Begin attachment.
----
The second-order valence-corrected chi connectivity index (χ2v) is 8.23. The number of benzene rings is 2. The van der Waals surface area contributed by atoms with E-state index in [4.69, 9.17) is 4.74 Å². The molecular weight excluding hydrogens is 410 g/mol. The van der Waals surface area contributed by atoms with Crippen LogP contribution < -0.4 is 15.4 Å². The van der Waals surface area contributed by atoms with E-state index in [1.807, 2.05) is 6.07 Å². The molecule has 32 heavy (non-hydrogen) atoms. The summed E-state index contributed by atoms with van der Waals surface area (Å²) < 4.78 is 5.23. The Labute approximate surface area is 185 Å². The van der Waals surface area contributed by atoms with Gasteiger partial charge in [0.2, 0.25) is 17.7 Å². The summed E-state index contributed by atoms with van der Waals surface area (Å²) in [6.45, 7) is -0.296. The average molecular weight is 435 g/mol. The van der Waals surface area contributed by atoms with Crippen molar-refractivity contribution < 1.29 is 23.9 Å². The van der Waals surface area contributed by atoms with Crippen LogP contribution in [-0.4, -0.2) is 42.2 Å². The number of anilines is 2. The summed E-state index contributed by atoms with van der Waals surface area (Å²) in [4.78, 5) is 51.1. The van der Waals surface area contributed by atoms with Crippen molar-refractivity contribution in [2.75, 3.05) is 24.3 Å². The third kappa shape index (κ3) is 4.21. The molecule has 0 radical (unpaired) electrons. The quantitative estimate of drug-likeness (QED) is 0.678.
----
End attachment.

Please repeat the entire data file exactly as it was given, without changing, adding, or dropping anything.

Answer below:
The second-order valence-corrected chi connectivity index (χ2v) is 8.23. The number of benzene rings is 2. The van der Waals surface area contributed by atoms with E-state index in [4.69, 9.17) is 4.74 Å². The molecular weight excluding hydrogens is 410 g/mol. The van der Waals surface area contributed by atoms with Crippen LogP contribution < -0.4 is 15.4 Å². The van der Waals surface area contributed by atoms with E-state index in [1.807, 2.05) is 6.07 Å². The molecule has 32 heavy (non-hydrogen) atoms. The summed E-state index contributed by atoms with van der Waals surface area (Å²) < 4.78 is 5.23. The Labute approximate surface area is 185 Å². The van der Waals surface area contributed by atoms with Gasteiger partial charge in [0.2, 0.25) is 17.7 Å². The summed E-state index contributed by atoms with van der Waals surface area (Å²) in [6.45, 7) is -0.296. The average molecular weight is 435 g/mol. The van der Waals surface area contributed by atoms with Crippen molar-refractivity contribution < 1.29 is 23.9 Å². The van der Waals surface area contributed by atoms with Crippen LogP contribution in [-0.4, -0.2) is 42.2 Å². The number of anilines is 2. The summed E-state index contributed by atoms with van der Waals surface area (Å²) in [4.78, 5) is 51.1. The van der Waals surface area contributed by atoms with Crippen molar-refractivity contribution in [2.75, 3.05) is 24.3 Å². The third kappa shape index (κ3) is 4.21. The molecule has 0 radical (unpaired) electrons. The quantitative estimate of drug-likeness (QED) is 0.678.